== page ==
A new plant breeding technology developed by the James Hutton Institute could help increase blueberry production in the typical Scottish climate. Part of a significant programme of Scottish Government funded research, this project aims to produce blueberry plants that are more suited to the Scottish climate, helping to provide local options of this healthy fruit.
The amount of blueberries grown in Scotland has increased by 10 per cent in just one year and the research developed could increase the production further.
Environment Secretary Roseanna Cunningham said blueberries are an 'increasingly popular fruit' in the UK.
“They are widely considered to have health benefits and of course they count as one of the five a day for fruit and veg."
“Traditionally blueberries are imported into Scotland but this innovative research we are funding is using new technology to develop plants that are more suitable for the Scottish soil. Scottish blueberry production is already on the increase and this should help boost local production of this fruit – which is better for the environment and also good news for our economy.”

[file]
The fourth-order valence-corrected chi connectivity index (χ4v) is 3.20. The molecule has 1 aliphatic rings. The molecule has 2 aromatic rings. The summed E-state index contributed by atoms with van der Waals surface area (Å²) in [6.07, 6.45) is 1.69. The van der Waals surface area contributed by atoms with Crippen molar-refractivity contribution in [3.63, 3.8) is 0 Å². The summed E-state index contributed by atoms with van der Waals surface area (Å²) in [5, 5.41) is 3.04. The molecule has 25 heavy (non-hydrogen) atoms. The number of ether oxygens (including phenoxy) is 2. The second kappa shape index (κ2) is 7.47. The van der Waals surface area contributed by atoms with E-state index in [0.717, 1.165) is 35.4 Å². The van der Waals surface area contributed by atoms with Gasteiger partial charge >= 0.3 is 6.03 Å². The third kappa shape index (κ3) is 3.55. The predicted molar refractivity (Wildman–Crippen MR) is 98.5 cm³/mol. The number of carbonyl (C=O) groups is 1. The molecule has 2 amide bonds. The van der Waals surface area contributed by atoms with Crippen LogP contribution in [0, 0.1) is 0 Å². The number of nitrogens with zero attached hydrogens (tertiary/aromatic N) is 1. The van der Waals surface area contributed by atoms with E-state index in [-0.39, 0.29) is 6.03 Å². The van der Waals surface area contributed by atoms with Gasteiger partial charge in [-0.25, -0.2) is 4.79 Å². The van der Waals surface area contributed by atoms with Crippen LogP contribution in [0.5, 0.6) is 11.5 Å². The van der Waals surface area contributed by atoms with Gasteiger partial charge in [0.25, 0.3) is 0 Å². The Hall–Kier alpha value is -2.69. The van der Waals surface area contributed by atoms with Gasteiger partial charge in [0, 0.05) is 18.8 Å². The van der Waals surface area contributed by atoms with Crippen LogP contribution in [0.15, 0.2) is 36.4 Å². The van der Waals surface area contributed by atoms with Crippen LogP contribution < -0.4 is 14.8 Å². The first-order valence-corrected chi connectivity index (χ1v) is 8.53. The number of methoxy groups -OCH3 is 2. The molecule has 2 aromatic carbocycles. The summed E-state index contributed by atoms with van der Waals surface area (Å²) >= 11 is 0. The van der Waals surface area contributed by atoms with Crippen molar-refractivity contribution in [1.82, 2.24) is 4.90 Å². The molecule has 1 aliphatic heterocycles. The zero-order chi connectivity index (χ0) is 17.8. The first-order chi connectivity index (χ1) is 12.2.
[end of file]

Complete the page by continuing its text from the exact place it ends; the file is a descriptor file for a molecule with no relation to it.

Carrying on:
Julie Graham, who leads on the blueberry breeding programme at the James Hutton Institute said: “Cutting-edge plant breeding technology is enabling the James Hutton Institute to develop new blueberry cultivars.
“These cultivars, better suited to Scottish conditions, should enable an increase in the home-grown blueberry crop, which will be of benefit to Scottish soft fruit growers. Long term funding from the Scottish Government has been instrumental in supporting this research, as well as helping us to fully understand the health benefits of this fruit."